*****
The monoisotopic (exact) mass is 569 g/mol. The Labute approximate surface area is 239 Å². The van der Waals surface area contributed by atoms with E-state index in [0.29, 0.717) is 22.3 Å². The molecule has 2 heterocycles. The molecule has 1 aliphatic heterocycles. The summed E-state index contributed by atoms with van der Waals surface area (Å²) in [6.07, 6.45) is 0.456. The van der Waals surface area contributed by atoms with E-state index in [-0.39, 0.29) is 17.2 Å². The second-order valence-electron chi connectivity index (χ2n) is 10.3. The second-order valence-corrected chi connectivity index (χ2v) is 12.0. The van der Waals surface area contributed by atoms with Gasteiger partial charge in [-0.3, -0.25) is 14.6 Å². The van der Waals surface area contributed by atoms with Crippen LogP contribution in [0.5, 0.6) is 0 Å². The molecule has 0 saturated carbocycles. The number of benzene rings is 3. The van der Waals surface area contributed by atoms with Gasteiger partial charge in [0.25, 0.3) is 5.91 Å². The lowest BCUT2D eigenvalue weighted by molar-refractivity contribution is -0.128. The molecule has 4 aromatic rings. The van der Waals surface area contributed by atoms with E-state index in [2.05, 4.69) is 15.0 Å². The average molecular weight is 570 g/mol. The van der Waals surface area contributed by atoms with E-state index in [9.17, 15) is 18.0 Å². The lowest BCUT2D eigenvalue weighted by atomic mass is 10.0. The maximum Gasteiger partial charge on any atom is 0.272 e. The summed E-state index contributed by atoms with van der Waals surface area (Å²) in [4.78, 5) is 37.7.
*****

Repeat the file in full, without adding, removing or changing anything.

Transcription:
The monoisotopic (exact) mass is 569 g/mol. The Labute approximate surface area is 239 Å². The van der Waals surface area contributed by atoms with E-state index in [0.29, 0.717) is 22.3 Å². The molecule has 2 heterocycles. The molecule has 1 aliphatic heterocycles. The summed E-state index contributed by atoms with van der Waals surface area (Å²) in [6.07, 6.45) is 0.456. The van der Waals surface area contributed by atoms with E-state index in [-0.39, 0.29) is 17.2 Å². The second-order valence-electron chi connectivity index (χ2n) is 10.3. The second-order valence-corrected chi connectivity index (χ2v) is 12.0. The van der Waals surface area contributed by atoms with Gasteiger partial charge in [-0.3, -0.25) is 14.6 Å². The van der Waals surface area contributed by atoms with Crippen LogP contribution in [0.5, 0.6) is 0 Å². The molecule has 0 saturated carbocycles. The number of benzene rings is 3. The van der Waals surface area contributed by atoms with Gasteiger partial charge in [0.25, 0.3) is 5.91 Å². The lowest BCUT2D eigenvalue weighted by molar-refractivity contribution is -0.128. The molecule has 4 aromatic rings. The van der Waals surface area contributed by atoms with E-state index in [2.05, 4.69) is 15.0 Å². The average molecular weight is 570 g/mol. The van der Waals surface area contributed by atoms with E-state index in [9.17, 15) is 18.0 Å². The lowest BCUT2D eigenvalue weighted by atomic mass is 10.0. The maximum Gasteiger partial charge on any atom is 0.272 e. The summed E-state index contributed by atoms with van der Waals surface area (Å²) in [4.78, 5) is 37.7.